Five Challenges that Keep CMOs Awake at Night


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Elana Andersen has always been one of my favourite analysts. Her recent blog post on What Will Campaign Management Be Like In 2020? presents an interesting perspective of where she thinks the CMS software industry would like to take CMOs in the next decade. But having worked with many CMOs over the past 20 years on operational marketing projects and having been a CMO for a while recently, I think we must take an even more visionary perspective of both what CMOs need to be thinking about today and what support they should expect from the CMS software industry tomorrow.

This will be challenging for both CMOs and the CMS software industry alike.

Elana is quite right that one of the biggest challenges faced by CMOs today is reliably measuring the results of marketing activities. As a recent report by the CMO Council shows, CMOs are under great pressure to prove that they add value and to justify their place at the top-table. That they have one of the shortest C-suite tenures shows that they aren’t there yet.

But there are other pressing operational challenges that keep CMOs awake at night. And where the CMS software industry is providing scant support for CMOs today. There are five key operational issues CMOs need to master and to be frank, where the CMS software industry needs to get its act together:

  1. An Explosion in Marketing Touchpoints – Marketing is inexorably becoming more decentralised. That means more channels in the mix, more partners and many more customer managed touchpoints. In fact, the relatively recent arrival of CEM into the business mainstream means an explosion in the number of marketing touchpoints, irrespective of whether they are managed by marketers or not. CMOs and the CMS software industry will have to rethink how they deliver all the marketing touchoints in the end-to-end customer experience, not just the traditional outbound marketing ones. CMOs struggle with the customer experience. That is partly because they do not control all of the touchponts with customers and partly because of their historical reluctance to support the increased involvement of customers during the delivery process. The CMS software industry is really struggling with the decentralised complexity of managing the customer experience. None of the CMS solutions I have seen to-date have a coherent offering to support CMOs in mastering their CEM challenges.
  2. Centralised Rules but Decentralised Decisioning – Pretty much all of the large volume data owners, e.g. banks, telcos and utilities, and the CMS software industry are pushing the centralised decisioning model. What they don’t relise is that this is only a half-way house towards a more customer-responsive model. A model that biological systems have perfected billions of years ago. In this model, broad rules are developed centrally for universal use at touchpoints with customers, which are then interpreted locally in real-time using all the contextual information available. The touchpoint, the local context, how the rules were adapted and the results are then fed back to the centre for sense-making and rule evolution. The whole model continuously evolves as the environment in which it operates changes. This is the basis upon which DNA both encodes how we are and yet allows us to respond to the local environment immediately with appropriate fine-tuning. This sounds complex but in reality it isn’t. A small team sucessfully trialled the Customer DNA approach at Toyota a few years ago. It is now buit into its operational Customer Lifecycle Management programme. But this is a huge change of mindset for CMOs comfortable with their illusion of control and an enormous leap in complexity for the CMS software industry. Mobile CMOs (the mobile phone is fast becoming the perfect local fine-tuning device) will likely make the leap of understanding first. It remains to be seen whether other CMOs and the CMS software industry have the vision to follow.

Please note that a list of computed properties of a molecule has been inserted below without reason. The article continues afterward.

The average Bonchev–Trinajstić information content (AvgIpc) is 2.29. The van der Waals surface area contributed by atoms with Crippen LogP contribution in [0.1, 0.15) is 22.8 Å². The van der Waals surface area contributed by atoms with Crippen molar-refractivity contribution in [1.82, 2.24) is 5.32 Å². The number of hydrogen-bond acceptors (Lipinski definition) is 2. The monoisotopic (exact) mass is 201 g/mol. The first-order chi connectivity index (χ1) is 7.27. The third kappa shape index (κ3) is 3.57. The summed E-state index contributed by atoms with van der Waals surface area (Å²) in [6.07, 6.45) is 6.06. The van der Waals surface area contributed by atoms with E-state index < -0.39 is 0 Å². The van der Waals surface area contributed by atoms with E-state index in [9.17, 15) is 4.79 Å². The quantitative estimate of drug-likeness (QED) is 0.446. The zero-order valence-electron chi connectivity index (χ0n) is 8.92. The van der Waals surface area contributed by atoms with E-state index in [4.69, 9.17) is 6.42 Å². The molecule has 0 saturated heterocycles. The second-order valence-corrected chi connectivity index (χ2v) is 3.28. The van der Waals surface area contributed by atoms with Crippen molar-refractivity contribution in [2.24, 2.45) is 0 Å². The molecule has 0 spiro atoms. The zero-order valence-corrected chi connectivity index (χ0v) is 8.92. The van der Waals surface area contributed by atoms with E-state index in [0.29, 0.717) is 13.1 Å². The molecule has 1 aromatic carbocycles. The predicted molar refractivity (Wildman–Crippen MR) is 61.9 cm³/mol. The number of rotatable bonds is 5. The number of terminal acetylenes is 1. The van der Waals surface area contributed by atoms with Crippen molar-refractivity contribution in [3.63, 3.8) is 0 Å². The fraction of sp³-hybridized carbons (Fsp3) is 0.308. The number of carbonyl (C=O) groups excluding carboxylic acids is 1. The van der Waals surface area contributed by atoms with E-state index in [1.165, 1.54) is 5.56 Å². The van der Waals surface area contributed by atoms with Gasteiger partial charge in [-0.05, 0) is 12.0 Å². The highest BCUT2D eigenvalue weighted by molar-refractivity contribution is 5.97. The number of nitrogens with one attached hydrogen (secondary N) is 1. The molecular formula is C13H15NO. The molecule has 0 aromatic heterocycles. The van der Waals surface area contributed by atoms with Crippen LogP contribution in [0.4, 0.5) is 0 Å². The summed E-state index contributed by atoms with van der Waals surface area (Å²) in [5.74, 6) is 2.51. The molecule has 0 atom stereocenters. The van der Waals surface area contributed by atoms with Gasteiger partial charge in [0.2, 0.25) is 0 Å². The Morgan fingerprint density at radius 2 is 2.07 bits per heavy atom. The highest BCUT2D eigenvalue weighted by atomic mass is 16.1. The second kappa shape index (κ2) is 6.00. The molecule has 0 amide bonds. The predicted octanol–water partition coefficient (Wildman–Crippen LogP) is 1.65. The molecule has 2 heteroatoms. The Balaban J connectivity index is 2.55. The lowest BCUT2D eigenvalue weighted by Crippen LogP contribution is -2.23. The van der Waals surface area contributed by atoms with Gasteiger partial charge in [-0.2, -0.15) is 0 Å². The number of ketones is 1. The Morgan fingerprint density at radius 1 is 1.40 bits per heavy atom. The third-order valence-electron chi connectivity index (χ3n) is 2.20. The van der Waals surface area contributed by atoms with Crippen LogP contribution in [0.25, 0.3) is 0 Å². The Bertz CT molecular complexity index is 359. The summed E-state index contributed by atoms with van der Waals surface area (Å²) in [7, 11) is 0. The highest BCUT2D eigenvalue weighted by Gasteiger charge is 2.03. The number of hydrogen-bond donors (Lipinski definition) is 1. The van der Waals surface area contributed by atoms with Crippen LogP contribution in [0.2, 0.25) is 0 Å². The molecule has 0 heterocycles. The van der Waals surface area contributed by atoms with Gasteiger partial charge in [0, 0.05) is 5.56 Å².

3. Customer Co-creation of Social Media – Just as CRM has already evolved to CEM, CEM is inexorably evolving to the next big thing, Customer Co-creation. In customer co-creation, organisations work together with customers to co-create mutual value. This is as close as you are likely to get to a modern definition of customer-centricity. The current stage of customer co-creation relevant to marketers is social media. As many CMOs are starting to recognise, social media is rapidly becoming more influential than their own variety of push-marketing. And for the Milllennials born in the 1980s and 1990s, there is no real doubt that they consult with and believe their peers much more than they do marketers. Customer co-created social media is a huge challenge for the CMO. Not only is it outside their immediate control, it almost completely ignores what they have to say. CMOs have responded by creating various branded-communities, but it desn’t take long to realise that the most successful communities either are by-customers-for-customers, or like P&G’s Tremor programme, works very closely together with customers to create mutual value. To-date, the CMS software industry has largely been bypassed by niche community providers, who provide CMOs with a complete community solution, not just outbound marketing tools.